With respect to domestic violence, this discretion of the crown has been considerably curbed. Often crowns pursue cases to the point of calling evidence from the complainant, even when she has recanted her story, and the chances of a conviction are minimal. This practice is controversial, and has its pros and cons. Where the crown does not “withdraw” the charges, the court may impose other remedies even without a conviction. The statistics will show another acquittal by a judge, but the reason for the acquittal has little to do with the system.
Fourth, judges are prohibited from basing their decisions on stereotypical assumptions. Except in very limited circumstances, judges cannot assume that a truthful complainant would have reported immediately. Reputation evidence is inadmissible, as is questioning on prior sexual conduct, except in strict situations after a hearing. Judges must give reasons for their findings of fact. Their reasons must be based on the evidence before the court, and are subject to review by appeal courts.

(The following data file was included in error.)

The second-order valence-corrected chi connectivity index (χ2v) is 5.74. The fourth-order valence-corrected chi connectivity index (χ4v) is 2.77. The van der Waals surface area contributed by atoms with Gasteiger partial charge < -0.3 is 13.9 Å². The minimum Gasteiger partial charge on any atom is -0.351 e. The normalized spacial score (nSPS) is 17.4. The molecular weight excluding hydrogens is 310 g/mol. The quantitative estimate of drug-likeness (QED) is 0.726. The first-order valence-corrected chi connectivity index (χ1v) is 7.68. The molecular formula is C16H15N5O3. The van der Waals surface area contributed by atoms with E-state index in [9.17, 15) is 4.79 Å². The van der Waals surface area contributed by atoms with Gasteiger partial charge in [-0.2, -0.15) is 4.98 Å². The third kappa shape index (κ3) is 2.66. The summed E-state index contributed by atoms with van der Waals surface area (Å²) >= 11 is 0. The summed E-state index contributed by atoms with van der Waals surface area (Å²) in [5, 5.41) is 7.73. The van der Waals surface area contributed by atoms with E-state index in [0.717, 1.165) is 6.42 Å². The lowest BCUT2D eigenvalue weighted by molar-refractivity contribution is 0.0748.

The real issue for a judge is determining credibility. The Supreme Court of Canada has defined a very specific test for credibility. Extensive case-law has refined it, including the need for judges to consider the special circumstances of particular complainants (children, young people, those with disabilities, and those from other cultures). If a judge cannot make findings of fact beyond a reasonable doubt, however, there can be no conviction. As a practical matter with respect to any offence, delays in getting to trial do not help.